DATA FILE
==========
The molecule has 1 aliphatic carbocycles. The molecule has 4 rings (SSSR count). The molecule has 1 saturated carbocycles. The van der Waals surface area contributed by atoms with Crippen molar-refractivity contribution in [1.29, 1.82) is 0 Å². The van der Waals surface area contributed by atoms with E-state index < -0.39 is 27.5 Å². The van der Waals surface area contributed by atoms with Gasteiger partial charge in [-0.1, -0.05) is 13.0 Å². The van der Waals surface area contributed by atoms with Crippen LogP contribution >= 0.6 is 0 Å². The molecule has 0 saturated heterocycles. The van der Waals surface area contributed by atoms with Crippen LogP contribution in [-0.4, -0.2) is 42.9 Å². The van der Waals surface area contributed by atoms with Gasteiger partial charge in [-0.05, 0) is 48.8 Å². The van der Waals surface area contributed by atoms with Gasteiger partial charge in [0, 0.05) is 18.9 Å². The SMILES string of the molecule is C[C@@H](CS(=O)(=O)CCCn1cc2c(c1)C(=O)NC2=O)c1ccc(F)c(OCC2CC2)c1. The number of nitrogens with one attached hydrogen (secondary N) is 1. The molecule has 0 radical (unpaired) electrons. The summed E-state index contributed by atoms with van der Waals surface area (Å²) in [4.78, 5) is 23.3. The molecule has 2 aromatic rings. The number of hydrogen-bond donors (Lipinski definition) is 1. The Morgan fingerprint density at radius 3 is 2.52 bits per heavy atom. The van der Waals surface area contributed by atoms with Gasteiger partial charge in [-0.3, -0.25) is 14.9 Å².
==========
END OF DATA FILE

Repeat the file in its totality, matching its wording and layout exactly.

The molecule has 1 aliphatic carbocycles. The molecule has 4 rings (SSSR count). The molecule has 1 saturated carbocycles. The van der Waals surface area contributed by atoms with Crippen molar-refractivity contribution in [1.29, 1.82) is 0 Å². The van der Waals surface area contributed by atoms with E-state index < -0.39 is 27.5 Å². The van der Waals surface area contributed by atoms with Gasteiger partial charge in [-0.1, -0.05) is 13.0 Å². The van der Waals surface area contributed by atoms with Crippen LogP contribution >= 0.6 is 0 Å². The molecule has 0 saturated heterocycles. The van der Waals surface area contributed by atoms with Crippen LogP contribution in [-0.4, -0.2) is 42.9 Å². The van der Waals surface area contributed by atoms with Gasteiger partial charge in [-0.05, 0) is 48.8 Å². The van der Waals surface area contributed by atoms with Gasteiger partial charge in [0, 0.05) is 18.9 Å². The SMILES string of the molecule is C[C@@H](CS(=O)(=O)CCCn1cc2c(c1)C(=O)NC2=O)c1ccc(F)c(OCC2CC2)c1. The number of nitrogens with one attached hydrogen (secondary N) is 1. The molecule has 0 radical (unpaired) electrons. The summed E-state index contributed by atoms with van der Waals surface area (Å²) in [4.78, 5) is 23.3. The molecule has 2 aromatic rings. The number of hydrogen-bond donors (Lipinski definition) is 1. The Morgan fingerprint density at radius 3 is 2.52 bits per heavy atom. The van der Waals surface area contributed by atoms with Gasteiger partial charge in [-0.3, -0.25) is 14.9 Å².